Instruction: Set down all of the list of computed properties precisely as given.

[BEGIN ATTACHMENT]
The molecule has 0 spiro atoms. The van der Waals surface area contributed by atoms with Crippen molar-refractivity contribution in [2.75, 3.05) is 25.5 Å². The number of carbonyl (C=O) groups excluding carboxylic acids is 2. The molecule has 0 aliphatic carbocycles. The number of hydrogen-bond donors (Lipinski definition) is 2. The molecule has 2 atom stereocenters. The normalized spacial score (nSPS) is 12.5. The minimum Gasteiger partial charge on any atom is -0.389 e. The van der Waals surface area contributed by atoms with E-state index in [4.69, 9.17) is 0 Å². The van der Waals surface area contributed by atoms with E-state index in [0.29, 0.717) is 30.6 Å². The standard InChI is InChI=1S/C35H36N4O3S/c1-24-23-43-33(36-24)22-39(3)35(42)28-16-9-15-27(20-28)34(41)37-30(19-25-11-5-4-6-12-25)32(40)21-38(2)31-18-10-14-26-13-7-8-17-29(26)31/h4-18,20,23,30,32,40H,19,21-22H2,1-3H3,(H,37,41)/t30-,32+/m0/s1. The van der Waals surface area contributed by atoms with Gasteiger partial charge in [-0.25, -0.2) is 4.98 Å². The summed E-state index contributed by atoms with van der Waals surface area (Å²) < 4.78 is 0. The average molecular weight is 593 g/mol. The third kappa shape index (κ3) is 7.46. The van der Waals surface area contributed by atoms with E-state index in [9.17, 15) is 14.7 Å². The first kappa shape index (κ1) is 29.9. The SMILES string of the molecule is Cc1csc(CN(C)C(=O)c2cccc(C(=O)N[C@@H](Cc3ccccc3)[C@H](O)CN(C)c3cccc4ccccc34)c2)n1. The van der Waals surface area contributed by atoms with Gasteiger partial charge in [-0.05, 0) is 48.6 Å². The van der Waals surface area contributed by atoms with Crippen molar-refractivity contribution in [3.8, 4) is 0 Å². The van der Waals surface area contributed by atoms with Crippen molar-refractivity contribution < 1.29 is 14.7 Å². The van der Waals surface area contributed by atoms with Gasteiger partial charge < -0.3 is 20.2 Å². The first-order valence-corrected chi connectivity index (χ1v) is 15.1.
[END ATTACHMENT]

The molecule has 0 spiro atoms. The van der Waals surface area contributed by atoms with Crippen molar-refractivity contribution in [2.75, 3.05) is 25.5 Å². The number of carbonyl (C=O) groups excluding carboxylic acids is 2. The molecule has 0 aliphatic carbocycles. The number of hydrogen-bond donors (Lipinski definition) is 2. The molecule has 2 atom stereocenters. The normalized spacial score (nSPS) is 12.5. The minimum Gasteiger partial charge on any atom is -0.389 e. The van der Waals surface area contributed by atoms with E-state index in [4.69, 9.17) is 0 Å². The van der Waals surface area contributed by atoms with E-state index in [0.29, 0.717) is 30.6 Å². The standard InChI is InChI=1S/C35H36N4O3S/c1-24-23-43-33(36-24)22-39(3)35(42)28-16-9-15-27(20-28)34(41)37-30(19-25-11-5-4-6-12-25)32(40)21-38(2)31-18-10-14-26-13-7-8-17-29(26)31/h4-18,20,23,30,32,40H,19,21-22H2,1-3H3,(H,37,41)/t30-,32+/m0/s1. The van der Waals surface area contributed by atoms with Gasteiger partial charge in [-0.25, -0.2) is 4.98 Å². The summed E-state index contributed by atoms with van der Waals surface area (Å²) < 4.78 is 0. The average molecular weight is 593 g/mol. The third kappa shape index (κ3) is 7.46. The van der Waals surface area contributed by atoms with E-state index in [9.17, 15) is 14.7 Å². The first kappa shape index (κ1) is 29.9. The SMILES string of the molecule is Cc1csc(CN(C)C(=O)c2cccc(C(=O)N[C@@H](Cc3ccccc3)[C@H](O)CN(C)c3cccc4ccccc34)c2)n1. The van der Waals surface area contributed by atoms with Gasteiger partial charge in [-0.05, 0) is 48.6 Å². The van der Waals surface area contributed by atoms with Crippen molar-refractivity contribution in [3.8, 4) is 0 Å². The van der Waals surface area contributed by atoms with Crippen molar-refractivity contribution < 1.29 is 14.7 Å². The van der Waals surface area contributed by atoms with Gasteiger partial charge < -0.3 is 20.2 Å². The first-order valence-corrected chi connectivity index (χ1v) is 15.1.